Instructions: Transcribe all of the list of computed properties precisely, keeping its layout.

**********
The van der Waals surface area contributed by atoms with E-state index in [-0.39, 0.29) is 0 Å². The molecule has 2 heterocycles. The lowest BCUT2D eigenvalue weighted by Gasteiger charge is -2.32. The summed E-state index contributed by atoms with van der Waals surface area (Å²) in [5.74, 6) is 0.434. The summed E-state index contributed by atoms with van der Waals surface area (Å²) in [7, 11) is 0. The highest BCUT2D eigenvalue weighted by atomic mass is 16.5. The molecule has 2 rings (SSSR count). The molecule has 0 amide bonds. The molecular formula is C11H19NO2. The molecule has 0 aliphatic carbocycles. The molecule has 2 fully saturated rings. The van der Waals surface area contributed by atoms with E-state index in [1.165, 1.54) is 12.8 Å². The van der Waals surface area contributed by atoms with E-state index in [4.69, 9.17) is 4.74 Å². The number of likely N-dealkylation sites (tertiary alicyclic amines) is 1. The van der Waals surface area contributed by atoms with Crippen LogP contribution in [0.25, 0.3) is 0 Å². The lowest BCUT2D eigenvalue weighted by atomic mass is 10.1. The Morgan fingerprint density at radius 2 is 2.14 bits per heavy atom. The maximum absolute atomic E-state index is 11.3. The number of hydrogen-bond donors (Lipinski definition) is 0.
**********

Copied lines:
The van der Waals surface area contributed by atoms with E-state index in [-0.39, 0.29) is 0 Å². The molecule has 2 heterocycles. The lowest BCUT2D eigenvalue weighted by Gasteiger charge is -2.32. The summed E-state index contributed by atoms with van der Waals surface area (Å²) in [5.74, 6) is 0.434. The summed E-state index contributed by atoms with van der Waals surface area (Å²) in [7, 11) is 0. The highest BCUT2D eigenvalue weighted by atomic mass is 16.5. The molecule has 2 rings (SSSR count). The molecule has 0 amide bonds. The molecular formula is C11H19NO2. The molecule has 0 aliphatic carbocycles. The molecule has 2 fully saturated rings. The van der Waals surface area contributed by atoms with E-state index in [1.165, 1.54) is 12.8 Å². The van der Waals surface area contributed by atoms with E-state index in [4.69, 9.17) is 4.74 Å². The number of likely N-dealkylation sites (tertiary alicyclic amines) is 1. The van der Waals surface area contributed by atoms with Crippen LogP contribution in [0.25, 0.3) is 0 Å². The lowest BCUT2D eigenvalue weighted by atomic mass is 10.1. The Morgan fingerprint density at radius 2 is 2.14 bits per heavy atom. The maximum absolute atomic E-state index is 11.3. The number of hydrogen-bond donors (Lipinski definition) is 0.